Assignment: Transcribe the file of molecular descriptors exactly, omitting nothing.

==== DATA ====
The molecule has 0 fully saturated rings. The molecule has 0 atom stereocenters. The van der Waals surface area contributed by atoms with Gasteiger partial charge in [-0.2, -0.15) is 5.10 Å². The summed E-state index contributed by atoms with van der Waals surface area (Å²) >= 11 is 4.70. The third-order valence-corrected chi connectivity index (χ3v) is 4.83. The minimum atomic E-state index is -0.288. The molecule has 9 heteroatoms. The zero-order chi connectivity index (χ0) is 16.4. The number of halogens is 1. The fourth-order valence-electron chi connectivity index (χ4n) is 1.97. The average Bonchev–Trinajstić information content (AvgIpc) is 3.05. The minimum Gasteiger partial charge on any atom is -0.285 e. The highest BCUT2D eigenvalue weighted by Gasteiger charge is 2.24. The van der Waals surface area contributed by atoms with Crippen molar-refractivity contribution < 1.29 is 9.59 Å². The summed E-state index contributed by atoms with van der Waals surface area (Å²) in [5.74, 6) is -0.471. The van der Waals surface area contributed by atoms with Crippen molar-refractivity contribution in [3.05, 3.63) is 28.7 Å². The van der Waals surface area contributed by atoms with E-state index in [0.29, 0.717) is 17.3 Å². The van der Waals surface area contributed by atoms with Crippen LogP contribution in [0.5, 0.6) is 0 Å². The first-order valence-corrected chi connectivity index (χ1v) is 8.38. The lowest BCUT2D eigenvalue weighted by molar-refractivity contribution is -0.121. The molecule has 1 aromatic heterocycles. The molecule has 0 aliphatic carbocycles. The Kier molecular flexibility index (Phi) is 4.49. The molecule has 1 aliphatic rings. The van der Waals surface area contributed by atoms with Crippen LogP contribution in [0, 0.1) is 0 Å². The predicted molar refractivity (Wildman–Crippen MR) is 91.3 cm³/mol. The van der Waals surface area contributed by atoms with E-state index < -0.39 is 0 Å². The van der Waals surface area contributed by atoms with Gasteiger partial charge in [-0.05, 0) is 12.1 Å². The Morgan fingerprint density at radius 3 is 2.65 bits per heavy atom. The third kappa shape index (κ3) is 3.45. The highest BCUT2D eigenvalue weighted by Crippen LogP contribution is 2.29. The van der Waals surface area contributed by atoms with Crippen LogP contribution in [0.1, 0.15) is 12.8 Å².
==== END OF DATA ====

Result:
The molecule has 0 fully saturated rings. The molecule has 0 atom stereocenters. The van der Waals surface area contributed by atoms with Gasteiger partial charge in [-0.2, -0.15) is 5.10 Å². The summed E-state index contributed by atoms with van der Waals surface area (Å²) >= 11 is 4.70. The third-order valence-corrected chi connectivity index (χ3v) is 4.83. The minimum atomic E-state index is -0.288. The molecule has 9 heteroatoms. The zero-order chi connectivity index (χ0) is 16.4. The number of halogens is 1. The fourth-order valence-electron chi connectivity index (χ4n) is 1.97. The average Bonchev–Trinajstić information content (AvgIpc) is 3.05. The minimum Gasteiger partial charge on any atom is -0.285 e. The highest BCUT2D eigenvalue weighted by Gasteiger charge is 2.24. The van der Waals surface area contributed by atoms with Crippen molar-refractivity contribution < 1.29 is 9.59 Å². The summed E-state index contributed by atoms with van der Waals surface area (Å²) in [5.74, 6) is -0.471. The van der Waals surface area contributed by atoms with Crippen molar-refractivity contribution in [3.05, 3.63) is 28.7 Å². The van der Waals surface area contributed by atoms with E-state index in [0.29, 0.717) is 17.3 Å². The van der Waals surface area contributed by atoms with Crippen LogP contribution in [0.5, 0.6) is 0 Å². The first-order valence-corrected chi connectivity index (χ1v) is 8.38. The lowest BCUT2D eigenvalue weighted by molar-refractivity contribution is -0.121. The molecule has 1 aromatic heterocycles. The molecule has 0 aliphatic carbocycles. The Kier molecular flexibility index (Phi) is 4.49. The molecule has 1 aliphatic rings. The van der Waals surface area contributed by atoms with Crippen LogP contribution in [0, 0.1) is 0 Å². The predicted molar refractivity (Wildman–Crippen MR) is 91.3 cm³/mol. The van der Waals surface area contributed by atoms with E-state index < -0.39 is 0 Å². The van der Waals surface area contributed by atoms with Gasteiger partial charge in [-0.05, 0) is 12.1 Å². The Morgan fingerprint density at radius 3 is 2.65 bits per heavy atom. The third kappa shape index (κ3) is 3.45. The highest BCUT2D eigenvalue weighted by Crippen LogP contribution is 2.29. The van der Waals surface area contributed by atoms with Crippen LogP contribution in [0.1, 0.15) is 12.8 Å².